Refractories here and there, West and EastPublished on March 23rd, 2011 | By: email@example.com
The organizers, who include people such as Mary Reidmeyer (Missouri S&T), James Hemrick (Oak Ridge National Lab), Dave Tucker (CE Minerals) and Ben Markel (Resco Products), put together a stellar schedule that includes presentations from Dale Zacherl from Almatis, Rajan Srinivasacharya from Momentive Specialty Chemicals, Xiaoyong Xiong from Imerys-Damrec, Jeff Smith from Missouri S&T and Victor Carlos Pandolfelli from Brazil’s Universidade Federal de Sao Carlos.
At lunch, the St. Louis Section will honor The Refractories Institute’s Rob Crolius with the T.J. Planje Award, named in recognition of the contribution to the former dean of what years ago was called Missouri School of Mines and Metallurgy, the precursor to Missouri S&T.
While the ACerS groups’ refractories symposium has racked up nearly 50 years of recognizing cutting edge research and academic—industry partnerships, it was just pointed out to me that, coincidentally, China will be holding its 1st International Refractory Production and Application Conference May 10-12, 2011 in Guangzhou.
China’s refractory efforts are worth monitoring. Clearly, at lot of refractories attention is going to be aimed at that nation’s steel industry and basic metal production. But, at the risk of sounding like I am repeating myself, it is worth remembering that the Chinese Academy of Science recently announced its goal of transforming its status from world participant to world leader.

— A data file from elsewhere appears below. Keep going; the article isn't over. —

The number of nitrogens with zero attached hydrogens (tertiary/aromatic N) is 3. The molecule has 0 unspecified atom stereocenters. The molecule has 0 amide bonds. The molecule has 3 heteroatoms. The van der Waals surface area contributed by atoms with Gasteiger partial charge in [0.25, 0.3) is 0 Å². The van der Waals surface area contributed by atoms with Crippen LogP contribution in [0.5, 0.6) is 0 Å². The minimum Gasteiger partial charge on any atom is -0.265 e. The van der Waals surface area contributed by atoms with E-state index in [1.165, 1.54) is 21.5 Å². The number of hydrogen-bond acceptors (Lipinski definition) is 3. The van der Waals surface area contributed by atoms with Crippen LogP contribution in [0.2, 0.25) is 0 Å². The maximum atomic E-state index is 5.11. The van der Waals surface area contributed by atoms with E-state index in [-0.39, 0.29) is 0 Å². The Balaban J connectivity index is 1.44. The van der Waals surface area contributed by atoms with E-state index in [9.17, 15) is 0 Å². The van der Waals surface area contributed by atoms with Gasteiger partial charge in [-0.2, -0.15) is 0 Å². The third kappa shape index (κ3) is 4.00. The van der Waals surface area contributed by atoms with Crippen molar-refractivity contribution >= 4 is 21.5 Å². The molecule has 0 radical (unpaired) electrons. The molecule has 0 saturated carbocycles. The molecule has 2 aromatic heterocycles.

Indeed, one of the leading topics at the China’s first refractories conference will be the “status and outlook into the development during the 12th Five-year Plan period [2011-2016] of China’s refractories industry.”
Aside from applications such as blast furnaces, continuous casters, high power electric arc furnaces, etc., organizers of the conference say they intend to also cover refractories for non-ferrous metals, cement, glass and ceramic industries, plus green, monolithic, low-carbon and non-carbon refractories.
The lesson, perhaps, is that the West must not get so wrapped up in the thrill of the more whiz-bang, high tech ceramics and glass sectors that it forgets about the fundamental work that must continue in the refractories field. China, India, Russia are poised to be challengers in world markets and world research. Refractories R&D needs to be vigorously supported in the United States, Europe and South America in order for it to continue to contend with investments and commitments being made elsewhere.
Back to Previous Page